Understanding the Difference Between BBQ Rub, Marinade and Sauce
Summer is almost here and we've got a few months of outdoor grilling, tailgating and homegating in front of us. As men we are expected to be masters of the grill and while an important part of that is understanding how to "cook" the meat ... it's equally important to know how to prepare that meat before cooking it.
When getting ready to grill, there's really three main ways to go - Rub, Marinade, or Sauce. Do you understand the difference though? This is a subject that deserves to be explored a bit, so let's look at how the preparation affects the way the meat tastes and looks on the other side.
The first stop when planning a BBQ is the meat aisle since really it doesn't matter what you put ON it if the meat itself isn't any good. Today, we're going to pick up some Foster Farms drumsticks. I honestly love Foster Farms - not only do I find that their product is always juicy and full of flavor but the chicken is locally raised right here in California and the Pacific Northwest. It's always fresh and 100% Natural with no added hormones or steroids and it's even American Humane Certified.
The next step though on today's look at the differences between BBQ rub, BBQ marinade, and BBQ sauce is to pick up some Stubb's. Even though I've done sponsored work on their behalf in the past, I honestly love their stuff. Sweet Heat BBQ sauce is my "Go To" for pretty much everything. There are a lot of products out there that taste great - but Stubb's is certified gluten free and free of high-fructose corn syrup, artificial preservatives, colors, or flavorings.
Each of these techniques is designed to showcase the flavor and texture of the meat in completely different ways so I encourage you to experiment and try them all at some point. However, before you start it's important to take the chicken out of the packaging, wash it under running water and then dry it. This will help remove any residue from the packaging and make the chicken taste even fresher.
How to Use BBQ Rub:
BBQ Rub is designed to enhance the natural flavor of the meat by adding a spiced flavor. I recommend that you apply the rub a day or so before your BBQ and then wrap the meat back up in butcher paper or plastic wrap and keep in the fridge. This will give it time to interact with the meat and fully enhance the flavor.
However, even when I don't have time to do it "right" it still tastes good if you place the chicken in a bowl and coat it completely in the spice rub. With chicken in particular, make sure to get it under the skin so it doesn't flake off on the grill.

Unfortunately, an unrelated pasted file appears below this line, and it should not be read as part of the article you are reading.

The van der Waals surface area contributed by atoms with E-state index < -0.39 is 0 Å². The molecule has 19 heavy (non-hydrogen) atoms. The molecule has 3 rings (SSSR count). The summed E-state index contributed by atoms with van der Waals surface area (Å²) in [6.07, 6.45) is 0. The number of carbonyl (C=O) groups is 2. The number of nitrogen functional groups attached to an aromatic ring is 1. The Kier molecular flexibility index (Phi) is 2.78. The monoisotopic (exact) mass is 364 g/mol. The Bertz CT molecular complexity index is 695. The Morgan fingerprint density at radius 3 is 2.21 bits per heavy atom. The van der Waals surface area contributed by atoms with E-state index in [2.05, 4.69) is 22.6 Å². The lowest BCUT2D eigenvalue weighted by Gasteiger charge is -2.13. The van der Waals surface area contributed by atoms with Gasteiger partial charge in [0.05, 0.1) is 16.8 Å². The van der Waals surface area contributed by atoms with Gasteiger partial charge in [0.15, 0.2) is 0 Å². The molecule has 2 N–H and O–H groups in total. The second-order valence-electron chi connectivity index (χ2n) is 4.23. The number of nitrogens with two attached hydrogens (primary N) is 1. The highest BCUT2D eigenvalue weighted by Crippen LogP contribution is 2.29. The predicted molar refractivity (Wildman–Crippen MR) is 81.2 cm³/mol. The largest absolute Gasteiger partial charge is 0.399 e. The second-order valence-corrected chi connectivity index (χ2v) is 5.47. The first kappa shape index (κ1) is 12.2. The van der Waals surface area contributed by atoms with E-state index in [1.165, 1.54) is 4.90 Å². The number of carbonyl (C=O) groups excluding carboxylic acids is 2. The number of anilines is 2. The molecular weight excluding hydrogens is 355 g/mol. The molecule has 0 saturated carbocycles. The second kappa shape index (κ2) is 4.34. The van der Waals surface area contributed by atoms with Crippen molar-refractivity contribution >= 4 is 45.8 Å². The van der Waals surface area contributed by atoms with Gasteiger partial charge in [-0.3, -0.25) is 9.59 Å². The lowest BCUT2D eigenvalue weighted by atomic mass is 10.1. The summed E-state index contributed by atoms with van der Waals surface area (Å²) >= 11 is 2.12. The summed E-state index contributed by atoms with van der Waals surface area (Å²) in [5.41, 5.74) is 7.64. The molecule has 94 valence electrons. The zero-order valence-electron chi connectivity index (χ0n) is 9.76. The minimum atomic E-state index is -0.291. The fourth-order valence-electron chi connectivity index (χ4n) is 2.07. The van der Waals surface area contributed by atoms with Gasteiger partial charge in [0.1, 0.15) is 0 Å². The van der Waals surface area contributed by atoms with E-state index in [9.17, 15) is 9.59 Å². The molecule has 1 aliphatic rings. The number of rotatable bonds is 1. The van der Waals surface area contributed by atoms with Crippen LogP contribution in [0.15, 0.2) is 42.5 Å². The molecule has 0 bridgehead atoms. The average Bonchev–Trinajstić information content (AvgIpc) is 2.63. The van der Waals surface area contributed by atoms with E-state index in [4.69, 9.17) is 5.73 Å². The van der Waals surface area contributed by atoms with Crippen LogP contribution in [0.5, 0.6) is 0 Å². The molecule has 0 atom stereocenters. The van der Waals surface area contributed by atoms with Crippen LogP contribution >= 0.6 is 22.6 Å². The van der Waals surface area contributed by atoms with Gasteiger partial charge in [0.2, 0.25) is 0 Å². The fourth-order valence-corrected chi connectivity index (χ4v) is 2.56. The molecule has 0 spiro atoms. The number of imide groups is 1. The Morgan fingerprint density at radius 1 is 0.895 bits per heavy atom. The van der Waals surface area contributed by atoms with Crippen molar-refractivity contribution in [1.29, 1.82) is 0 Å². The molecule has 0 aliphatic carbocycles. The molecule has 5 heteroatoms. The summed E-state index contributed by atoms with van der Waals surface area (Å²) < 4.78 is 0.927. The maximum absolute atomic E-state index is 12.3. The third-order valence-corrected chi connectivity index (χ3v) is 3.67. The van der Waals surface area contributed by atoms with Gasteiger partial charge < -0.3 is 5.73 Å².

What you'll find when finished cooking is a delicious light crisp flavor that doesn't have the char marks that BBQ sauce leaves because of the caramelized sugar. Additionally, depending on how much rub is applied you will experience what is known as a "bark" or crisp flavorful crust. In addition to tasting delicious the bark also serves to help keep the natural moisture in the chicken.
How to Use BBQ Marinade:
Like using a BBQ rub, you'll want to marinade your chicken overnight or at least a minimum of 4 hours prior to grilling. To do so, pour the marinade in a bowl and make sure to cover the chicken so it has a chance to seep into the meat. I really like the Stubb's marinade because it has plenty of chunks to give it added texture. Beyond flavor though, a BBQ marinade like this "Citrus and Onion" one typically uses an acid to help break down fibers in the meat. This results in a more tender texture so the flavoring part of the marinade can be even more awesome.
Unlike the rub though, because there is typically sugar in a marinade it will "burn". This isn't really the chicken itself burning but sugars in the marinade that are very sensitive to heat so the old adage of "low and slow" is important here to avoid flareups that will blacken your bird.
Additionally, during the cooking process make sure to continually baste the chicken so that it doesn't dry out.
How to Use BBQ Sauce:
Finally, it's time to look at the classic and here's where things get complicated. The challenge here is that BBQ sauce typically has a significant amount of sugar - and that means that it will burn easily under the heat from the grill. Different people have different solutions and some choose to only apply the sauce once the chicken is almost ready to serve. The nice thing about the sauce is that it is easy - there's no waiting overnight to marinade or getting your hands dirty rubbing spices on it. However, despite the fact that the sauce itself tastes great, the flavor of the chicken just isn't the same as the other two methods.
When I do use BBQ sauce though, I put a light layer of sauce on to help keep the meat from drying out and gradually paint more layers on it. This way there is less sauce to burn.
Any way you choose though - grilled chicken is simply delicious and doubly so when you add in other sides and have it as the centerpiece of your tailgating experience with your best buddies.
Now that you know the proper way to use these, it's time to get cooking!
- Written by James Hills
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